Description of Historic Place
The City Registry Office is a single-storey pale salmon-gold brick structure with classical temple massing. Together with the former Carleton County Courthouse and County Gaol located across the street, the property formed the judicial district of 19th century Ottawa.
It is recognized by City of Ottawa By-law 269-78.
This structure compliments the Carleton County Registry Office built nearby in 1871. Located across the street from the 19th century former Carleton County Courthouse and County Gaol, the City Registry Office shares common architectural features with these buildings and is an integral part of 19th century judicial district of Ottawa.
Registry offices had a three-fold purpose: to register land instruments such as deeds, mortgages, certificates and lot plans; to safely store such instruments; and, to provide search and copy services to the public. The architect of the City Registry Office, recorded only as “Mr. Hudson,” most likely followed printed specifications that were prepared in 1867 by Kivas Tully, Provincial Architect and Engineer for Ontario.
Erected in 1874, the property is architecturally similar to other Registry Offices built across Ontario. The classical temple massing, along with salmon-gold brick, round-headed windows and door arches with rusticated quoins, and “very direct and pleasing proportions,” establish a strong sense of official space in this modest structure, giving the building an endearing and pleasant quality. In the interior, three barrel vaults divide the space for public, administrative and storage functions.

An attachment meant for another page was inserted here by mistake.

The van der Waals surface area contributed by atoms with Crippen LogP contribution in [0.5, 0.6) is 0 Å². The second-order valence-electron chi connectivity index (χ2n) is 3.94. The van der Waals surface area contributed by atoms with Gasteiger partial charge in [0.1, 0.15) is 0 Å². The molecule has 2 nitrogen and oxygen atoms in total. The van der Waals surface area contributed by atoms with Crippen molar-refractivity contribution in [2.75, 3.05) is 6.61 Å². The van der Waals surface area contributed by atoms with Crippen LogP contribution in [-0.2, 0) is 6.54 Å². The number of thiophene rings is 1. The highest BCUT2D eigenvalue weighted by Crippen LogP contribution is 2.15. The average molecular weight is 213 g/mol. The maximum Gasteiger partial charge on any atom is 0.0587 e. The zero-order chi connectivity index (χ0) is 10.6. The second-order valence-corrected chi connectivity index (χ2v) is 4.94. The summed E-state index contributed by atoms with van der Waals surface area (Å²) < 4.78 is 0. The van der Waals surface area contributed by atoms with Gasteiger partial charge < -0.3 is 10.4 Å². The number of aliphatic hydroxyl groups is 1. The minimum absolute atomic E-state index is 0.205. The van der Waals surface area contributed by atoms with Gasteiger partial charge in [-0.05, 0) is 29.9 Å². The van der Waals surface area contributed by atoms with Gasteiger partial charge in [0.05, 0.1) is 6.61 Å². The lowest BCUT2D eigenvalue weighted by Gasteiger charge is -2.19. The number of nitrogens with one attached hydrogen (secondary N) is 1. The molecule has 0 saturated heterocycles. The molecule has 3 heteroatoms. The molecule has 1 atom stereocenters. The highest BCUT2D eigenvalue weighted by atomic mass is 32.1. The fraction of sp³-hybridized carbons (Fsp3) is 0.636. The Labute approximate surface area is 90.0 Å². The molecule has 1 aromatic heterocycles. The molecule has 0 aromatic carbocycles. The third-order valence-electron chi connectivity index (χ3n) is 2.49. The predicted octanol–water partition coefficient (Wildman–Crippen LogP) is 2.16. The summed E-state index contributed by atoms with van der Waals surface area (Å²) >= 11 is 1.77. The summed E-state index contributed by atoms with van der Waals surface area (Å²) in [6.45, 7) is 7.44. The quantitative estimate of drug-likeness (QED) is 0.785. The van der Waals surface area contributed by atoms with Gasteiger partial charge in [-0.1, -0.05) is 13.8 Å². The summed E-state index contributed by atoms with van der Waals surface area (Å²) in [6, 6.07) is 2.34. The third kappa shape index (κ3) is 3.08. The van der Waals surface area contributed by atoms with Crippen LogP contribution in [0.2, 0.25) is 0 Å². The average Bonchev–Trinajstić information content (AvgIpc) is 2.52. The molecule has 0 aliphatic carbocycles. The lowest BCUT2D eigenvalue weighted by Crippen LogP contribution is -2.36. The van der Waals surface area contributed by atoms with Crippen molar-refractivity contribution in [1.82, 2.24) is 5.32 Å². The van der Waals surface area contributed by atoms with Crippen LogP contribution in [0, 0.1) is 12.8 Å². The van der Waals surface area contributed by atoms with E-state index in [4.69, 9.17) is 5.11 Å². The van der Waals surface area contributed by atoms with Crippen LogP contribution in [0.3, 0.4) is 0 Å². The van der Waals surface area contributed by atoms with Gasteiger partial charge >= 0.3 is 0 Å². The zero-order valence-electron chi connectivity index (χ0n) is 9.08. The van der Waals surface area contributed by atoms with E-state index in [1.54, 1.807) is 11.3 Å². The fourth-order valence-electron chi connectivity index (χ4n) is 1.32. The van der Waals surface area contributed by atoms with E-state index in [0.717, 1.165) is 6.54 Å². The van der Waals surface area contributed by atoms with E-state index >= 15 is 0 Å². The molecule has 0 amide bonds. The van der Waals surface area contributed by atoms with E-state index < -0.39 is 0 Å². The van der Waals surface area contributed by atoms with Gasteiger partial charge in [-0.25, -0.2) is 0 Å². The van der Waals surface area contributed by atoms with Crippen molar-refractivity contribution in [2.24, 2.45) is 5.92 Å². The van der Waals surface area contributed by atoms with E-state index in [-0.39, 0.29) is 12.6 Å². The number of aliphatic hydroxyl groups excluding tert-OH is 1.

After the City of Ottawa built a new registry office on Elgin Street in 1909, the property went through a series of uses and tenants, many significant to Ottawa's history and development. Beginning in 1917, it was home to the Women's Canadian Historical Society of Ottawa followed by the Bytown and Ottawa Historical Museum from 1926 to 1954. The property was then used by the Tourist and Convention Bureau until 1966, and a series of tenants thereafter. It has been vacant since 1982.
Source: City of Ottawa By-law 269-78, City of Ottawa Heritage Summary Sheet, 1977. FHBRO Building Report 84-40. Ottawa: A Guide to Heritage Structures, 2000
Character defining elements that reflect the heritage value include the:
- round-headed window and door arches,
- front door and window arches with rusticated quoins
- salmon-gold brick and the stone foundation
- semi-circular name stone resting on a wide entablature which features a repeating quatrefoil vents in the front pediment
- corbelled cornice on the façade pediment, the plain metal cornice trims on the side walls, and the returned eaves on the rear side
- barrel-vaulted interior ceiling